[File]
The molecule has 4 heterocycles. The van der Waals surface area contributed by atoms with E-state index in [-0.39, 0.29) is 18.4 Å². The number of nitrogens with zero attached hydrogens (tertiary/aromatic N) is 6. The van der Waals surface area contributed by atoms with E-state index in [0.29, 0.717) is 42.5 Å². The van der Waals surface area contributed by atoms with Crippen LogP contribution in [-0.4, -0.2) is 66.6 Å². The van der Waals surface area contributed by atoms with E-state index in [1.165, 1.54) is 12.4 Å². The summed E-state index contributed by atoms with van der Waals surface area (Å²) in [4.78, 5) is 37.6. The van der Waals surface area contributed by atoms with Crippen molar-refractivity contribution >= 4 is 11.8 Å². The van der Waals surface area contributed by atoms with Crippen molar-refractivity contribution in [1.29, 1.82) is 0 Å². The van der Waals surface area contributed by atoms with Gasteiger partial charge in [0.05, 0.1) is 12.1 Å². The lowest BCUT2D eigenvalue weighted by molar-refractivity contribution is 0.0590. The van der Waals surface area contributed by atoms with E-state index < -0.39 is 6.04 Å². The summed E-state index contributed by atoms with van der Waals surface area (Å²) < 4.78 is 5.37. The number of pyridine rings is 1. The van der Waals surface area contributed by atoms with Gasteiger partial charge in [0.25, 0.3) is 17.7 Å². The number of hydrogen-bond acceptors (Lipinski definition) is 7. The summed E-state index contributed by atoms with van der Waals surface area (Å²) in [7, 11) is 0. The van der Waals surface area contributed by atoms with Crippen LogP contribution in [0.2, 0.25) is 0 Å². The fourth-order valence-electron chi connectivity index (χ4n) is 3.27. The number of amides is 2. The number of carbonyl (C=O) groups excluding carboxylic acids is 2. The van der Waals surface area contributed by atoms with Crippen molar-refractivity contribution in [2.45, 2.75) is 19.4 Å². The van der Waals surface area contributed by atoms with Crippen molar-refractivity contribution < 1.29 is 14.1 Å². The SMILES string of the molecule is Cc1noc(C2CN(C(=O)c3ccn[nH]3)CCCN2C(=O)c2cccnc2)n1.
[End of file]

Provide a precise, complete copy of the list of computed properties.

The molecule has 4 heterocycles. The van der Waals surface area contributed by atoms with E-state index in [-0.39, 0.29) is 18.4 Å². The number of nitrogens with zero attached hydrogens (tertiary/aromatic N) is 6. The van der Waals surface area contributed by atoms with E-state index in [0.29, 0.717) is 42.5 Å². The van der Waals surface area contributed by atoms with Crippen LogP contribution in [-0.4, -0.2) is 66.6 Å². The van der Waals surface area contributed by atoms with E-state index in [1.165, 1.54) is 12.4 Å². The summed E-state index contributed by atoms with van der Waals surface area (Å²) in [4.78, 5) is 37.6. The van der Waals surface area contributed by atoms with Crippen molar-refractivity contribution >= 4 is 11.8 Å². The van der Waals surface area contributed by atoms with Crippen molar-refractivity contribution in [1.29, 1.82) is 0 Å². The van der Waals surface area contributed by atoms with Gasteiger partial charge in [0.05, 0.1) is 12.1 Å². The lowest BCUT2D eigenvalue weighted by molar-refractivity contribution is 0.0590. The van der Waals surface area contributed by atoms with E-state index < -0.39 is 6.04 Å². The summed E-state index contributed by atoms with van der Waals surface area (Å²) < 4.78 is 5.37. The number of pyridine rings is 1. The van der Waals surface area contributed by atoms with Gasteiger partial charge in [0.25, 0.3) is 17.7 Å². The number of hydrogen-bond acceptors (Lipinski definition) is 7. The summed E-state index contributed by atoms with van der Waals surface area (Å²) in [7, 11) is 0. The van der Waals surface area contributed by atoms with Crippen LogP contribution in [0.2, 0.25) is 0 Å². The fourth-order valence-electron chi connectivity index (χ4n) is 3.27. The number of amides is 2. The number of carbonyl (C=O) groups excluding carboxylic acids is 2. The van der Waals surface area contributed by atoms with Crippen molar-refractivity contribution in [2.45, 2.75) is 19.4 Å². The van der Waals surface area contributed by atoms with Crippen molar-refractivity contribution < 1.29 is 14.1 Å². The SMILES string of the molecule is Cc1noc(C2CN(C(=O)c3ccn[nH]3)CCCN2C(=O)c2cccnc2)n1.